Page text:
When thinking of the world’s fashion epicenters, Beijing usually does not come first to mind. Although not quite to the extent it would have in the fad-laden cities of Paris and New York, the genuine effort on Mercedes Benz’ behalf allowed Fashion Week 2012 to come alive in Beijing. Held in the industrious 751 D-Park, bordering the famed 798 arts district, as well as the city’s iconized Beijing Hotel, fashion week transformed these spaces into exhibition-like spaces with cloth-covered runways and scaffold-supported, stadium-like seating.
Despite put forth their best efforts, many of the local and domestic Chinese designers’ shows did not quite validate one’s connotations of a glamorous runway extravaganza. However, I must admit, besides the Versace catwalk grand finale spectacle, there was one designer that caught my eye for his fashion forward use of fur. Wu Xuekai for the lustrous house of MAGIC FUR, showed his creativity through the dyeing, altering and fusing of various animal furs. Furthermore, his use of color blocking, especially through radiantly vivid accessories, like tights and shoes, perfectly juxtaposed the similarly colorful but more dulled hues found in his dresses and coats.
Beyond the MAGIC FUR showcase, majority of the other catwalk shows proved their designers to be still enrolled in sewing school in comparison to their US and European post-graduate counterparts. To remain unnamed, these designers’ collections seemed childish in their stitching techniques and cost-effective with their chosen fabrics. Comically, one designer even incorporated a heart-shaped cutout into the back of one of her wedding dresses. These collections wandered far from conveying any understanding of haute couture, and rather revealed their desire to appease a generalized and newly wealthy population captivated by lacey frills and rhinestones galore.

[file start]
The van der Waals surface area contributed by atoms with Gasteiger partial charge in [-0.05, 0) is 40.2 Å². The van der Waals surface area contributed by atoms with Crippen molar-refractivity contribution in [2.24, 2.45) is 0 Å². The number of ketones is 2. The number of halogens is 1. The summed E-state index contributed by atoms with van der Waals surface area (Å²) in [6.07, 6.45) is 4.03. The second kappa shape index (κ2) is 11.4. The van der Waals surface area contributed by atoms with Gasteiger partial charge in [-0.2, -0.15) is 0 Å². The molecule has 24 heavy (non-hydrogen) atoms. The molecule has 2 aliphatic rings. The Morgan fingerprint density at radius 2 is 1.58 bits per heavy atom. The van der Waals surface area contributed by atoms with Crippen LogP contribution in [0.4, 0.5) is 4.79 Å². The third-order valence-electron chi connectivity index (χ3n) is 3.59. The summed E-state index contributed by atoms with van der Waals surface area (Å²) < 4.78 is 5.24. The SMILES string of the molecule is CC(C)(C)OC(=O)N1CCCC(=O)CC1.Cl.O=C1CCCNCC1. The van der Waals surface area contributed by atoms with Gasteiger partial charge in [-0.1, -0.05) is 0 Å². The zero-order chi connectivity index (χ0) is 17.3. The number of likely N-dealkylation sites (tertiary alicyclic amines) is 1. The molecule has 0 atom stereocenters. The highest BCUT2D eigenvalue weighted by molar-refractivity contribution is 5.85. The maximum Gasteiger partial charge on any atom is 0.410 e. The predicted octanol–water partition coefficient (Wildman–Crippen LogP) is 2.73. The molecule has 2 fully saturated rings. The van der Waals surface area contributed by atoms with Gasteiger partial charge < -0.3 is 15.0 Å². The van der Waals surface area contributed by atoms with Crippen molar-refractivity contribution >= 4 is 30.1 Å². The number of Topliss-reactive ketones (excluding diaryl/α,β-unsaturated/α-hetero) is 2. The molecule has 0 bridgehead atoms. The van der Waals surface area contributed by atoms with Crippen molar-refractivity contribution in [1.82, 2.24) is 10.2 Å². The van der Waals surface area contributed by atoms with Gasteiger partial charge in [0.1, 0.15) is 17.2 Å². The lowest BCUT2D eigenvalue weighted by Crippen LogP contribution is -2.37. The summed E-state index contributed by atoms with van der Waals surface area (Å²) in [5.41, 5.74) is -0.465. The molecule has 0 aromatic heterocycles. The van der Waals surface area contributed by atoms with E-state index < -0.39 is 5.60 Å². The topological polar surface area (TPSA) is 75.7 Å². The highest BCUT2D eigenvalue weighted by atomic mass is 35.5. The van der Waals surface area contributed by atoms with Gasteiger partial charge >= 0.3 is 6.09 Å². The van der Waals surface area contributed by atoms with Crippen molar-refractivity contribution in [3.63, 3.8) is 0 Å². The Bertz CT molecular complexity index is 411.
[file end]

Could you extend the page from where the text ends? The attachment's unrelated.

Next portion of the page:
This past Sunday evening, ELLE and Mercedes-Benz teamed up to say goodbye to fashion week with a bang. Rumored that liquor sponsor, G. H. Mumm, gave over 500,000RMB worth of champagne, one can imagine the enormity of this event. Held in one of D-Parks massive + empty water tanks, the space was morphed into an exhibition hall of sorts that not only included an illuminated catwalk that wrapped around the entire stage, but also a stage large enough to fit two Mercedes, room for several performances as well as two free-flowing champagne bars and seating for nearly 300 invited guests. Clearly both ELLE and Mercedes recognize the need for fashion weeks to incorporate a show from a large and established house, yet unfortunately for Beijing’s smaller and lesser-known scene, this show comes in the form of a “surprise” during the closing events. Perhaps as both Beijing and China continue to develop their sophistication and mature their tastes, these fashion houses will see the importance of debuting collections in the world’s Eastern half.